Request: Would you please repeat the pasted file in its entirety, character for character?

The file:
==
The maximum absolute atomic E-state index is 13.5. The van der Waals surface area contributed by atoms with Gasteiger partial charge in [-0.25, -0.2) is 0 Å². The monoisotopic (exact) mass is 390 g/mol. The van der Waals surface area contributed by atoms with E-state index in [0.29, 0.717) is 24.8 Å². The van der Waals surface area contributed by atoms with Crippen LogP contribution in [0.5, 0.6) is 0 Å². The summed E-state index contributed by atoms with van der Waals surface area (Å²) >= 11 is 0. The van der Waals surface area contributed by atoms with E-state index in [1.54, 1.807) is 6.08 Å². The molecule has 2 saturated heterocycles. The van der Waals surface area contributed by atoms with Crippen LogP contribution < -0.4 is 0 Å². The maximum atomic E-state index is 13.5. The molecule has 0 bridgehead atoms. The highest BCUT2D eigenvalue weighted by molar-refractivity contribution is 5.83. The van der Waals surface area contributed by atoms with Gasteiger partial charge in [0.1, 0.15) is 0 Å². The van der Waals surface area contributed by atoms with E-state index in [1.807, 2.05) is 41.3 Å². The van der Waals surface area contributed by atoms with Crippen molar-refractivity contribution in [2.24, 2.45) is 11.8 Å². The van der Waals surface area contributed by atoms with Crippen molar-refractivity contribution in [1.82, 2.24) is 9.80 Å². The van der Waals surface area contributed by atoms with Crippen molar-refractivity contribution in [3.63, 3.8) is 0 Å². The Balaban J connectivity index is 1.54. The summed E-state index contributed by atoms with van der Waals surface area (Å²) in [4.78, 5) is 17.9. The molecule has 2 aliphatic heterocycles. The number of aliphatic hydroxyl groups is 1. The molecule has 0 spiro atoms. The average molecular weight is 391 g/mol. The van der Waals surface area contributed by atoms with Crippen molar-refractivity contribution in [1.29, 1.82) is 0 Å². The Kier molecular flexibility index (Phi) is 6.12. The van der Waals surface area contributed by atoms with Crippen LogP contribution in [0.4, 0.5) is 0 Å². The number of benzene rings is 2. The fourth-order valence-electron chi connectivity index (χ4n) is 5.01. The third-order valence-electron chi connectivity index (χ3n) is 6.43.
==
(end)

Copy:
The maximum absolute atomic E-state index is 13.5. The van der Waals surface area contributed by atoms with Gasteiger partial charge in [-0.25, -0.2) is 0 Å². The monoisotopic (exact) mass is 390 g/mol. The van der Waals surface area contributed by atoms with E-state index in [0.29, 0.717) is 24.8 Å². The van der Waals surface area contributed by atoms with Crippen LogP contribution in [0.5, 0.6) is 0 Å². The summed E-state index contributed by atoms with van der Waals surface area (Å²) >= 11 is 0. The van der Waals surface area contributed by atoms with E-state index in [1.54, 1.807) is 6.08 Å². The molecule has 2 saturated heterocycles. The van der Waals surface area contributed by atoms with Crippen LogP contribution < -0.4 is 0 Å². The maximum atomic E-state index is 13.5. The molecule has 0 bridgehead atoms. The highest BCUT2D eigenvalue weighted by molar-refractivity contribution is 5.83. The van der Waals surface area contributed by atoms with Gasteiger partial charge in [0.1, 0.15) is 0 Å². The van der Waals surface area contributed by atoms with E-state index in [1.807, 2.05) is 41.3 Å². The van der Waals surface area contributed by atoms with Crippen molar-refractivity contribution in [2.24, 2.45) is 11.8 Å². The van der Waals surface area contributed by atoms with Crippen molar-refractivity contribution in [1.82, 2.24) is 9.80 Å². The van der Waals surface area contributed by atoms with Crippen molar-refractivity contribution in [3.63, 3.8) is 0 Å². The Balaban J connectivity index is 1.54. The summed E-state index contributed by atoms with van der Waals surface area (Å²) in [4.78, 5) is 17.9. The molecule has 2 aliphatic heterocycles. The number of aliphatic hydroxyl groups is 1. The molecule has 0 spiro atoms. The average molecular weight is 391 g/mol. The van der Waals surface area contributed by atoms with Crippen molar-refractivity contribution in [1.29, 1.82) is 0 Å². The Kier molecular flexibility index (Phi) is 6.12. The van der Waals surface area contributed by atoms with Crippen LogP contribution in [0.4, 0.5) is 0 Å². The number of benzene rings is 2. The fourth-order valence-electron chi connectivity index (χ4n) is 5.01. The third-order valence-electron chi connectivity index (χ3n) is 6.43.